Not suitable for glueing, it's more of a furniture grade and usually machine sewn.
                  Like Fahey and C_ said: the vinyl with the weave backing can be cumbersome to try and glue down, though a heat gun or hair dryer helps as you glue around the corners.

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                  • #10
                    Originally posted by cminor9 View Post
                    I have been using DAP Weldwood, and it's the stuff you describe...horrible smelling. I am still picking the stuff off my hands. It holds like a mutha, but for this stuff I am not liking it. We'll see in the morning for sure.
                    You must not be using the water-based stuff. It makes a world of difference. That smelly stuff is for gluing formica to cabinet tops, and cleans up with lacquer thinner.

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                    • #11
                      Originally posted by otto pärt View Post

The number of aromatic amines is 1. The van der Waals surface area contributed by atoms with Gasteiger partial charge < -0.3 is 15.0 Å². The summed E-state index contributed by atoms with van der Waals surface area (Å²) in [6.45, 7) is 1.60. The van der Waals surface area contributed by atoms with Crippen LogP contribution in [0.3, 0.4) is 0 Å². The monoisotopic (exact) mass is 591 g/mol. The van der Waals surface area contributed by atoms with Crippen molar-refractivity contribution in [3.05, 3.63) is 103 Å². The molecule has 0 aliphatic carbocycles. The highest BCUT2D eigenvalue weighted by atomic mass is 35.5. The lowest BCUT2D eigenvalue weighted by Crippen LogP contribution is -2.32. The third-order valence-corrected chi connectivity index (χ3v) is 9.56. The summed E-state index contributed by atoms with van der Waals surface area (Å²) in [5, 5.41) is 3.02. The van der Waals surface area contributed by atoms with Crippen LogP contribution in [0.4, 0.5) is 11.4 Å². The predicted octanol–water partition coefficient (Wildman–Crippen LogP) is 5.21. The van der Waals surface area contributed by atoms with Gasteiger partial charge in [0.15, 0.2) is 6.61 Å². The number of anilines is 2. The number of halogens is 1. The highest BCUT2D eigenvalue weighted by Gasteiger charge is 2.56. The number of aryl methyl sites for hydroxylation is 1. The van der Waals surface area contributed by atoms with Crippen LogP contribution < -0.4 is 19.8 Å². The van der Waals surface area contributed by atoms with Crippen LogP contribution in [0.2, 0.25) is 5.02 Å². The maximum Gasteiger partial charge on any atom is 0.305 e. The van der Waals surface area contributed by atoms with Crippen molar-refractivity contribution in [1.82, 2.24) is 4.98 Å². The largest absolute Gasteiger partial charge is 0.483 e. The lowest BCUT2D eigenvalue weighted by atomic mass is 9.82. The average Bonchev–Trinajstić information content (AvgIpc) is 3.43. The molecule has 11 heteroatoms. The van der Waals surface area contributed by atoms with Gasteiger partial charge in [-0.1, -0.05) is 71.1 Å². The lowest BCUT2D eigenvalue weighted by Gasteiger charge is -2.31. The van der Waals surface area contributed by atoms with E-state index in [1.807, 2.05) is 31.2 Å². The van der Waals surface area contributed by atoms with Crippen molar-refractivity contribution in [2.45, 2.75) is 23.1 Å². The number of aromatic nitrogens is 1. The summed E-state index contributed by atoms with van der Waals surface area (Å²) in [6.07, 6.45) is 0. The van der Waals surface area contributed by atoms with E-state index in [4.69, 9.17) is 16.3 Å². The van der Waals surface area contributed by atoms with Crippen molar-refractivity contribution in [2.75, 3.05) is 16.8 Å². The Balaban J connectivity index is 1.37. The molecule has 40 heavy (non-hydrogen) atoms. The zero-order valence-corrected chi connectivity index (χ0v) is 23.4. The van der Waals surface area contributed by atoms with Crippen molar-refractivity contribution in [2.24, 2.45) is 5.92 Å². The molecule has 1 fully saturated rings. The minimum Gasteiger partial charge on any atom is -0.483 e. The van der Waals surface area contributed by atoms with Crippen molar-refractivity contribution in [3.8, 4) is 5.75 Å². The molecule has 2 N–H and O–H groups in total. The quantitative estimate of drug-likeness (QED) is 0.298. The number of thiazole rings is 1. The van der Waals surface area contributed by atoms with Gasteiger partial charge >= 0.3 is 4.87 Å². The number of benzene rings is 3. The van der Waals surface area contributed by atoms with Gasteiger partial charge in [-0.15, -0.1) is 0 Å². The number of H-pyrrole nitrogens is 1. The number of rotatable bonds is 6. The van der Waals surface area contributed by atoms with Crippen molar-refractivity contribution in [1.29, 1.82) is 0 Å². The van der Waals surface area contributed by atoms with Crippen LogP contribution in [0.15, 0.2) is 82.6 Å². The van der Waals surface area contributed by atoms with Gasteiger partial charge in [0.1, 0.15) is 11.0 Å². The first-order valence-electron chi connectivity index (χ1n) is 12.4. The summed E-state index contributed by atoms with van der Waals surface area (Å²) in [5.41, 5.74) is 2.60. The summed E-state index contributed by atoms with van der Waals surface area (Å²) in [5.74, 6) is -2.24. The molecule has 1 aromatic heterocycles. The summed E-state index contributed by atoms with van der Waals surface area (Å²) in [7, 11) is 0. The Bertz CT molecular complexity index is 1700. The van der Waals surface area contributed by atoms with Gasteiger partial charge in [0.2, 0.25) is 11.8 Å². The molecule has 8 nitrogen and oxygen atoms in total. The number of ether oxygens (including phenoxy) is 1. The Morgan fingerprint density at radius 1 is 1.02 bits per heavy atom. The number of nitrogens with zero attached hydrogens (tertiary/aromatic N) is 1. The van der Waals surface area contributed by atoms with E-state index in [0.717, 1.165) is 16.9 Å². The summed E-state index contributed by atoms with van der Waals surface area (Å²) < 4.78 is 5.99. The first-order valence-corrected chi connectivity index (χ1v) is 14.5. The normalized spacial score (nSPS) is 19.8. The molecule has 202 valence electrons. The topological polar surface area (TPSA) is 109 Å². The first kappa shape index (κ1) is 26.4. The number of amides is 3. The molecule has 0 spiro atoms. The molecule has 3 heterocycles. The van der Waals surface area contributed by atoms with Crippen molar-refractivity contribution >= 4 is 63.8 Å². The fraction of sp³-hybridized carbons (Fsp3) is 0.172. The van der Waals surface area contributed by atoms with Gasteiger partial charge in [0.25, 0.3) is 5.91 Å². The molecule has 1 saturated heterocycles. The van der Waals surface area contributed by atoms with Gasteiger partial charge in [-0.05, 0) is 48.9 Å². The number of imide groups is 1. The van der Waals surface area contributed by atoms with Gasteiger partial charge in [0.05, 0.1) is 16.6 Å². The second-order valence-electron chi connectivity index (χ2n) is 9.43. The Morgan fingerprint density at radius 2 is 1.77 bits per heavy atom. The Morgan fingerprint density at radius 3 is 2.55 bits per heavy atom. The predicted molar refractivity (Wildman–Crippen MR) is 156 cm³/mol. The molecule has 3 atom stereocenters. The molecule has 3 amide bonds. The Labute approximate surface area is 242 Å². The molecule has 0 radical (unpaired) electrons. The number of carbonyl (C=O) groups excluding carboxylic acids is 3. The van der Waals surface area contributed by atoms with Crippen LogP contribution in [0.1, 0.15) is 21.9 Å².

You must not be using the water-based stuff. It makes a world of difference. That smelly stuff is for gluing formica to cabinet tops, and cleans up with lacquer thinner.
                      yup, that's it. I'll try the other stuff, the water based kind that you describe. The covering I got looks nice, though it's so thick I am a bit concerned about how the seams will look. I might still get some levant or something, but the water based glue would be nice to work with.

                      I do most of my non-carpentry work in my basement. I was covering a cab for (my first) customer, and wanted to get it done when I had some time off work. It was extremely cold here, coldest it's been in ten years. It was right about 5 degress F. I had to open a window in my basement just to work with the stuff and it got cold! Had I been using the water based stuff, it would have gone much better. Thought about buying it, but didn't want to experiment on someone else's stuff. Had to go with something I know works.
                      Then I had to pick the stuff off my fingers for the next day or so.
                      In the future I invented time travel.

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                      • #12
                        Then I had to pick the stuff off my fingers for the next day or so.
                        Well, you *do* have a lot of practice picking your nose, so it shouldn't bother you.